Did Biden succeed with Putin? Check back in six months


US President Joe Biden and Russian President Vladimir Putin held a short summit yesterday in Switzerland, which the two sides described as objective, effective and free of grudges. Did the meeting advance Biden’s goal of building a stable and predictable US-Russia relationship? The short answer: It’s too early to tell.

The meeting took place at a time when US-Russian relations were at their lowest point in 30 years. Unlike his four predecessors, Biden did not take office with the goal of building a positive relationship with Russia. stable and predictable These are his management passwords. Accordingly, the White House has sought to keep expectations of the summit modest.

At the event, the atmosphere in the villa on the shores of Lake Geneva sounded encouraging. When meeting with foreign leaders, Putin has a bad habit of arriving late – Sometimes late hours – But he showed up on time for this American president. That gave a good start. After the summit Press ConferenceThe Russian president seemed to do his best to show his respect for Biden.

However, whether the meeting qualifies as a success will depend on what happens in the coming months. Biden administration officials have spoken since January about a file ready to answer Holding Russia accountable for unacceptable actions goes hand in hand with its willingness to cooperate where U.S. and Russian interests converge. In its separate meeting Press ConferenceBiden said he did not make any threats but told Putin that interference in US politics and some cyber actions were off-limits and would lead to an American response. Regarding the latter, he alluded to the significant cyber capabilities of the US government.

In his press conference, President Putin took no responsibility for interference in US politics or cyber attacks, but no one expected that. The big question now: Will the Kremlin continue these activities? This will provide one yardstick by which to judge the success of yesterday’s summit.

President Biden said the United States will continue to speak out about democracy and human rights, describing that part of America’s DNA. He specifically raised the issue of regime opponent Alexei Navalny, whose name Putin avoids, referring instead to “the gentleman.” We’ll see what happens, but the Kremlin sees what’s happening inside Russia as Russia’s business alone. Putin avoided questions about internal repression, turning to his trademark “whataboutisms”. (Biden rejected the Russian leader’s attempt to equate demonstrations for democratic rights in Russia with the January 6 attack on the Capitol.)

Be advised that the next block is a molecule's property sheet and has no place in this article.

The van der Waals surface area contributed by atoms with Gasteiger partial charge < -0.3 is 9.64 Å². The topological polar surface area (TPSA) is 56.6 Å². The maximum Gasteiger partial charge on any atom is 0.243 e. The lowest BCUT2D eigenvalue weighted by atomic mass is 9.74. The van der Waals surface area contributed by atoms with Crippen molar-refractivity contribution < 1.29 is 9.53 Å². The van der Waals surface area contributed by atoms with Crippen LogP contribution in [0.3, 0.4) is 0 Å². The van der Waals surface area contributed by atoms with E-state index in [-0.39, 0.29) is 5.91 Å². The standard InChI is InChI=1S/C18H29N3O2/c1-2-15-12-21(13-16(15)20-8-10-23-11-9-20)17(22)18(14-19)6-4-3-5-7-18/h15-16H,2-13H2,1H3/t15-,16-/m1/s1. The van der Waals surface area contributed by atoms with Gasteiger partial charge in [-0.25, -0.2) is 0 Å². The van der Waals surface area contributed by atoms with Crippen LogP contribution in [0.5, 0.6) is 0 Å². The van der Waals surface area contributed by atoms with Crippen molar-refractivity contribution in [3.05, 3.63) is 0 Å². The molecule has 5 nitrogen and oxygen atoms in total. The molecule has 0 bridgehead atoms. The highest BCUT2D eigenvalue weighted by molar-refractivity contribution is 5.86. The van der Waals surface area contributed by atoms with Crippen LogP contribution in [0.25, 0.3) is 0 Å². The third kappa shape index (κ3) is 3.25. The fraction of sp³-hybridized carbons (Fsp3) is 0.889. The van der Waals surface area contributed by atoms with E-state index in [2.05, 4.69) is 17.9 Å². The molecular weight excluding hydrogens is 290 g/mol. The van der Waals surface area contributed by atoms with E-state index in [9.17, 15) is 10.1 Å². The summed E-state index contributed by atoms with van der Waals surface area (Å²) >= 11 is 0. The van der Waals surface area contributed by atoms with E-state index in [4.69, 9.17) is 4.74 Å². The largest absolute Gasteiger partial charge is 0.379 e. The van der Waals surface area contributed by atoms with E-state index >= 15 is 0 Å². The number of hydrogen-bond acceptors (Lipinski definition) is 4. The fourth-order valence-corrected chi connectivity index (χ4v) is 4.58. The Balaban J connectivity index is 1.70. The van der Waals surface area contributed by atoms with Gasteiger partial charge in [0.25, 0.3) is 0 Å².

The two presidents issued one joint statement, prepared in advance, repeating the formula of Ronald Reagan and Mikhail Gorbachev that “a nuclear war cannot be won and should never be fought.” The statement indicated their agreement to launch an “integrated bilateral strategic stability dialogue…to lay the foundation for future arms control and risk reduction measures.” Biden told the press that he and Putin discussed the next steps in arms control.

Washington and Moscow should begin the Strategic Stability Dialogue soon. These are discussions that can cover a wide range of questions, including those that neither side may be willing to negotiate. The bigger issue will be how long it will take US and Russian officials to establish the mandate(s) for specific negotiations. Secretary of State Anthony Blinken I spoke of the interests of the United States In negotiations that would cover and limit all US and Russian nuclear weapons, both strategic and non-strategic – a logical pursuit of New Strategic Arms Reduction Treaty (A new beginning). While Russian officials do not necessarily reject this, they focus on other issues, including missile defense and long-range, precision-guided conventional strike weapons. Reconciling different priorities may not be simple.

The two presidents discussed electronic activities on which the two sides agreed to hold bilateral consultations. However, Washington and Moscow may arrive at this dialogue with different perspectives on what constitutes an electronic “problem” and how to fix it. Adding a layer of complexity is the fact that both sides are using, and presumably intending to continue to use, cyber means for intelligence gathering purposes.

Biden and Putin identified other questions – including Afghanistan, preventing Iran from obtaining nuclear weapons, the Arctic, and climate change – where the two countries arguably share interests. How discussions develop around these questions remains to be seen.

The two presidents touched on difficult issues, foremost of which is the Russian conflict against Ukraine. Biden said he had reported US support for Ukraine’s sovereignty and territorial integrity. They agreed that the Minsk process provided the way forward to resolve the conflict raging in the Donbass, although they clearly differed on how to implement the Minsk agreements.

The presidents decided that their ambassadors should go back to their embassies, a reasonable move because pursuing Geneva would require a fair amount of bilateral diplomacy.

All in all, White House officials and the president should be pleased with the mini-summit in Switzerland and Biden’s press conference. The meeting achieved what they said they wanted to do: identify atrocious Russian behavior across the red lines, leading to a punitive reaction, and identifying areas, especially those related to strategic stability, in which the United States and Russia might cooperate. Soon, serious work to build on the chairs’ discussions will begin. That will determine, probably months later, whether Geneva qualifies for the success of American interests.

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